The Bipolar Bum

Backpacking and Bipolar II. Taking Manic Depression on tour.

#learningtosleep – Beating insomnia, come join the discussion

#learningtosleep #insomnia #manicdepression #bipolar #mentalillness #mania #manic #depression #depressed


"...and here we are, halfpast three in the morning... I can't get no sleep..."

“…and here we are, halfpast three in the morning…
I can’t get no sleep…”


Everyone in the mental-defective-league (Cheers, Jack) have experienced insomnia at one point or another.  If you have a monkey on your back that is shaped like an anxiety disorder, manic depression, unipolar depression or schizophrenia – you fall into one of two camps:


1) Those who have had insomnia

2) Those who are going to have insomnia


Firstly, as with everything else, it is important to expand your understanding beyond the sound-bite stereotype of what insomnia actually is.  Insomnia doesn’t simply mean pulling an all-nighter, deliberately or otherwise.

From the National Sleep Foundation ( :


Acute insomnia is a brief episode of difficulty sleeping. Acute insomnia is usually caused by a life event, such as a stressful change in a person’s job, receiving bad news, or travel. Often acute insomnia resolves without any treatment.

Chronic insomnia is a long-term pattern of difficulty sleeping. Insomnia is usually considered chronic if a person has trouble falling asleep or staying asleep at least three nights per week for three months or longer. Some people with chronic insomnia have a long-standing history of difficulty sleeping. Chronic insomnia has many causes.

Comorbid insomnia is insomnia that occurs with another condition. Psychiatric symptoms — such as anxiety and depression — are known to be associated with changes in sleep. Certain medical conditions can either cause insomnia or make a person uncomfortable at night (as in the case of arthritis or back pain, which may make it hard to sleep.

Onset insomnia is difficulty falling asleep at the beginning of the night.

Maintenance insomnia is the inability to stay asleep. People with maintenance insomnia wake up during the night and have difficulty returning to sleep.


I have experienced all of the above, individually and as delightful little cocktails.  This is one of the symptoms of my illness that I can trace all the way back to my early teens.  My family would say about me: “Oh, our ****? – He’s never needed much sleep.  Five hours is the most he gets, if he gets any.”.  This was true for the vast majority of my life.  Perhaps you are the same?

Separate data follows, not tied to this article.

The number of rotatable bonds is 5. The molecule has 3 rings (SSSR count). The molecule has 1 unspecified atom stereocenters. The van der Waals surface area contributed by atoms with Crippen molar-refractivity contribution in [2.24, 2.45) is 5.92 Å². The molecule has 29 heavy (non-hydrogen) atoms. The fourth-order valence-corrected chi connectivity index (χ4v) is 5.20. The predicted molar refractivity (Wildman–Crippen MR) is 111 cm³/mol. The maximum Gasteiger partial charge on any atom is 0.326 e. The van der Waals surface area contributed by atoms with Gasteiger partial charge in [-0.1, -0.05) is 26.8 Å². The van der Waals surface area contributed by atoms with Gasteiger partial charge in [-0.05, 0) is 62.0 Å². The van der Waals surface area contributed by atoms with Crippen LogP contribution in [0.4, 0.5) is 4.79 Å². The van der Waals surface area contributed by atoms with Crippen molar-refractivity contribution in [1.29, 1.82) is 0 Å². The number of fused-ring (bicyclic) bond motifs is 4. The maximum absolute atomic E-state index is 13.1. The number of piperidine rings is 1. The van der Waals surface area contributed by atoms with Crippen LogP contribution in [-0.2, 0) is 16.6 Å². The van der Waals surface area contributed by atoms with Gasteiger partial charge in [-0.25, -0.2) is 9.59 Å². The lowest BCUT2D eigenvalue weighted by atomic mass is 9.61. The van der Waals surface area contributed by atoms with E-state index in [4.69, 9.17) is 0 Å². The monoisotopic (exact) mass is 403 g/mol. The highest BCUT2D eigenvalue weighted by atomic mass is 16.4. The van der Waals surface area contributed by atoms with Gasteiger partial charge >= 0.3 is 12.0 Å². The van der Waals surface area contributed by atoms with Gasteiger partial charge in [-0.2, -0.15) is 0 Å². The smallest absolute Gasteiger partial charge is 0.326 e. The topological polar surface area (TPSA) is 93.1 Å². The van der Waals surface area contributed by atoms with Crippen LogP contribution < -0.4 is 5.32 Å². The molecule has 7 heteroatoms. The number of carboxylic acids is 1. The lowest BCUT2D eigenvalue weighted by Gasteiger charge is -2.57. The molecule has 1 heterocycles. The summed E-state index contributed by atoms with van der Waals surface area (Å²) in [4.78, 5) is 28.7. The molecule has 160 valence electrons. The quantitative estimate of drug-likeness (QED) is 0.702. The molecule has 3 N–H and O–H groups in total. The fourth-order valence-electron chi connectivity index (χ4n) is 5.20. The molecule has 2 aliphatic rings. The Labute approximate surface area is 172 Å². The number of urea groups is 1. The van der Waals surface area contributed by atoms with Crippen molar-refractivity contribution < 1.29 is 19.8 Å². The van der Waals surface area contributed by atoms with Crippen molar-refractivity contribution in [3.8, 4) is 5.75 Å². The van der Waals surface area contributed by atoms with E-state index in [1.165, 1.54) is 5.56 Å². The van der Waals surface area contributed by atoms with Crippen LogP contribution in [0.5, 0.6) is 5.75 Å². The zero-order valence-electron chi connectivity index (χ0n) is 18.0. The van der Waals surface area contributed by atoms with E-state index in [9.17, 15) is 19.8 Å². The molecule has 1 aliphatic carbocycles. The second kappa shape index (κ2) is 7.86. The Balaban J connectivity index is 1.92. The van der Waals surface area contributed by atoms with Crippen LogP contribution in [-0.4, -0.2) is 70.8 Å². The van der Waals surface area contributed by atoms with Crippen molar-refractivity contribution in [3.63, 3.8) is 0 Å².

Recent research, backed up by personal experience, has shown me that not getting the right amount of the right KIND of sleep leaves me very vulnerable to being overwhelmed.  This is enough of a problem that I am setting myself the goal of fully understanding why I don’t sleep so that I can then correct whatever element of my sleep hygiene is counter-productive.


If you spend as long at the computer as I do and if you have enough mobile devices that you can reach out your hand at ANY point whilst conscious and be checking your e-mail within 8 seconds then perhaps the most damaging element to your sleeping patters will be the blue light emitted by the aforementioned devices.  To paraphrase the research I’ve read – the blue spectrum light that these devices emit inhibit productions of melatonin from seratonin(a chemical that a lot of us are suspected of being deficient in to start with).  Melatonin is a hormone that has the function of enabling you to enter the deep, restful sleep that you so sorely need.  It is suspected of having anti-oxidant/anti-free radical properties but this hasn’t yet been proven in humans. (See:


Luckily for us there exists software which is purpose-built to reduce the exact spectrum of light which most inhibits the production of Melatonin.  This software is called f.lux (  f.lux is available for MAC/Windows/Linux and I believe there are Android and iPad/iPhone app versions.


I’ve known about this technology for some time but I’m only beginning to use it today.


Do you suffer with insomnia?  Have you found anything that helps?  Are you acutely aware of what promotes and strengthens your insomnia?  I’d like to hear from you.  We are using the tag Learningtosleep #Learningtosleep for this discussion.  I’d love it if you joined in.


All the best,


3 comments on “#learningtosleep – Beating insomnia, come join the discussion

  1. Anonymous

    Antihistamine may help


  2. Carottie

    Antihistamine may help


  3. nousasylum

    I’m BP and have had sleep issues my entire life. Over the last year I have been able to slowly adjust my sleep to a semi-normal ability to go to sleep and stay asleep…been taking Melatonin (3mg) an hour before I want to go to bed. It isn’t magic but it has helped greatly. Good luck!


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